Weighing the Real Estate Pros and Cons: To Sell or Not To Sell?

For Sale, home buyer, real estage agent

If you’re considering selling your home, that means you have a home to sell, which means you don’t live under a rock, which means you must have heard that it’s a red-hot seller’s market out there right now.

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In the current climate, whoever has the keys and the title holds all the leverage at the negotiating table. But is it really true that there are armies of eager shoppers competing for a dwindling number of available properties, and that sellers have their pick of motivated cash buyers willing to meet all their demands? 

GOBankingRates asked the experts how sellers should approach one of the most remarkable real estate markets in recent history. 

It Truly is a Historically Lopsided Seller’s Market, So, Yes — Sell

GOBankingRates talked to experts from all over the country and every corner of the industry. Not a single one indicated that it’s a bad time to list a property. 

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“As for selling, this has been the most fantastic real estate market that I have ever seen, and I’ve been doing this for a long time,” said Tomas Satas, a real estate investor, landlord, professional flipper, and founder and CEO of Windy City HomeBuyer. “This is a stellar seller’s market. I’m receiving offers on homes before the listing even goes public. My advice to anybody who wants to sell their home is: do not wait. If you’ve been thinking about selling your home, or you weren’t sure, I honestly do not think you’ll have a better time than now. Every single home I have listed has received multiple offers and have ended in bidding wars. Many buyers are even buying homes with all cash and are waiving home inspections.” 

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But Keep in Mind, You’ll Have To Find Somewhere To Live

Presuming the house you’re selling is the only one you own, you’ll soon find that the tables have turned — eventually, you’ll be the buyer in a seller’s market. 

“The flip side to receiving over asking price for your home is that you will need to expect to pay more if you are planning on buying a home right now,” Satas said. “So your profit may be wiped out if you overpay for a new home.” 

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Those who fare the best will be those who earn enough cash from their sale to put off buying until the market chills.

“I would highly suggest selling right now and renting until there is a market correction or crash,” Satas said. “After this crazy spring/summer selling season, the market will cool off and there will be deals out there. If you can wait, why get into a bidding war now and spend up to 50% over the asking price? It just doesn’t make sense. When this market crashes, and it will, cash will be king.”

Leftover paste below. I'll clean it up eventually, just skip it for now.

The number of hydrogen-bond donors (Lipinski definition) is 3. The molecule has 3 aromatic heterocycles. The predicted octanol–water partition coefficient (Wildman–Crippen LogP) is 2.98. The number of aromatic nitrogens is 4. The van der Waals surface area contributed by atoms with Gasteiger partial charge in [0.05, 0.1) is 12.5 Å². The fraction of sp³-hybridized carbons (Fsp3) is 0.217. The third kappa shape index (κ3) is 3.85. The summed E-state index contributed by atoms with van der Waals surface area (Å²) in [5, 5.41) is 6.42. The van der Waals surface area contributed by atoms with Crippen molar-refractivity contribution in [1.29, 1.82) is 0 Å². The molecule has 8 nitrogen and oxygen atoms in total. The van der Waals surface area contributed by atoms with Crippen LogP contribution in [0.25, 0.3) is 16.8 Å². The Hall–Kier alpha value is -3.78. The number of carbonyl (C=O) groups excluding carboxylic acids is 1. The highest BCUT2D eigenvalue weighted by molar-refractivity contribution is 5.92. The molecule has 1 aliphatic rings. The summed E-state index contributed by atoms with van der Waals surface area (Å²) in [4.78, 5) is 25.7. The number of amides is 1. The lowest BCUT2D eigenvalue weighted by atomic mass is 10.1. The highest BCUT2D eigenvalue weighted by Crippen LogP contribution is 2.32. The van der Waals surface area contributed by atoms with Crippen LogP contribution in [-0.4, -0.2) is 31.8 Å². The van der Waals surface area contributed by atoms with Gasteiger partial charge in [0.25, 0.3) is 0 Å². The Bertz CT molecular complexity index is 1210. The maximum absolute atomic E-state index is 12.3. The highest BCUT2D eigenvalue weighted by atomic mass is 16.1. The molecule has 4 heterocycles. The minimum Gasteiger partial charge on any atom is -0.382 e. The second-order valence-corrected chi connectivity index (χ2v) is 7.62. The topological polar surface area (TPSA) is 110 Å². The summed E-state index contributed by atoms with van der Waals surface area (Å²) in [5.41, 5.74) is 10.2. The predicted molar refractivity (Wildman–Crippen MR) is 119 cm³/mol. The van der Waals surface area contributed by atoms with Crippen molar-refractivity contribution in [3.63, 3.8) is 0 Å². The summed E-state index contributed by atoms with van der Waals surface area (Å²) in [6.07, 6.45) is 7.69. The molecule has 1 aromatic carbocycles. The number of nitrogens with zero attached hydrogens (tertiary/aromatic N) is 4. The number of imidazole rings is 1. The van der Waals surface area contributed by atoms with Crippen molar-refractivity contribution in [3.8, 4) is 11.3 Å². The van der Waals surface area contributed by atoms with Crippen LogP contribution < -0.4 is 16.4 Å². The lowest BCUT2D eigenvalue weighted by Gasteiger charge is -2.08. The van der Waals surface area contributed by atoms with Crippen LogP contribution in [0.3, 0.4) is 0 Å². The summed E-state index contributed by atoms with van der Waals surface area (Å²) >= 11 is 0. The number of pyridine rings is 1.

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Sellers Who Are Downsizing Might Have a Tactical Advantage

Nathaniel Hovsepian, owner of the real estate investment firm The Expert Home Buyers, agrees philosophically — but he sees a few specific groups of seller/buyers who might be in a class by themselves.

“Prices are very high and still rising,” he said. “Now is a great time to sell a house if it is your second home, if you’re moving to a less expensive area, or if you are planning on downsizing.”

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Satas backs up Hovsepian’s thesis.

“I believe the ideal seller in the market today is someone downsizing,” Satas said. “The market for condos and townhomes is lagging behind the single-family market. It’s not a bad time to buy in the downsizing market, so it’s a sell high, buy in the middle market.”

Suburb-to-City Transplants Might Be Sitting Even Prettier

The pandemic cooled pricey urban markets while turning suburban neighborhoods into intense bidding war zones. Sellers with just one home might be able to cash in by swimming against the current. That is, by selling their houses in the sizzling suburbs before buying at a discount in the still-chilly cities.

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“As the market heats up, this becomes an even better prospect — buying first, and then selling into an even better market,” said Scott Harris, who has done $750 million worth of deals in New York City with luxury real estate firm Brown Harris Stevens. “This is also true if someone is selling a home in the red-hot suburbs across the U.S., and buying into the New York City market, which, despite recent gains is still more than 10% below the market peak of 2016-2017. The suburbs haven’t been this active in, well, nearly forever.”

See: What the Housing Market Looks Like So Far in 2021 — And What That Means for the Rest of the Year

It’s not just New York. Philip Michael, CEO of NYCE, a real estate fintech with over $500 million in projects, is watching the same dynamic play out in cities across the country.

“We’ve seen lots of metro flight from New York City and the Bay to Texas and Florida,” Michael said. “If you’re looking to lock in a good lease in an expensive market, now is the time before things open back up.”

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Last updated: May 27, 2021

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About the Author

Andrew Lisa has been writing professionally since 2001. An award-winning writer, Andrew was formerly one of the youngest nationally distributed columnists for the largest newspaper syndicate in the country, the Gannett News Service. He worked as the business section editor for amNewYork, the most widely distributed newspaper in Manhattan, and worked as a copy editor for TheStreet.com, a financial publication in the heart of Wall Street's investment community in New York City.
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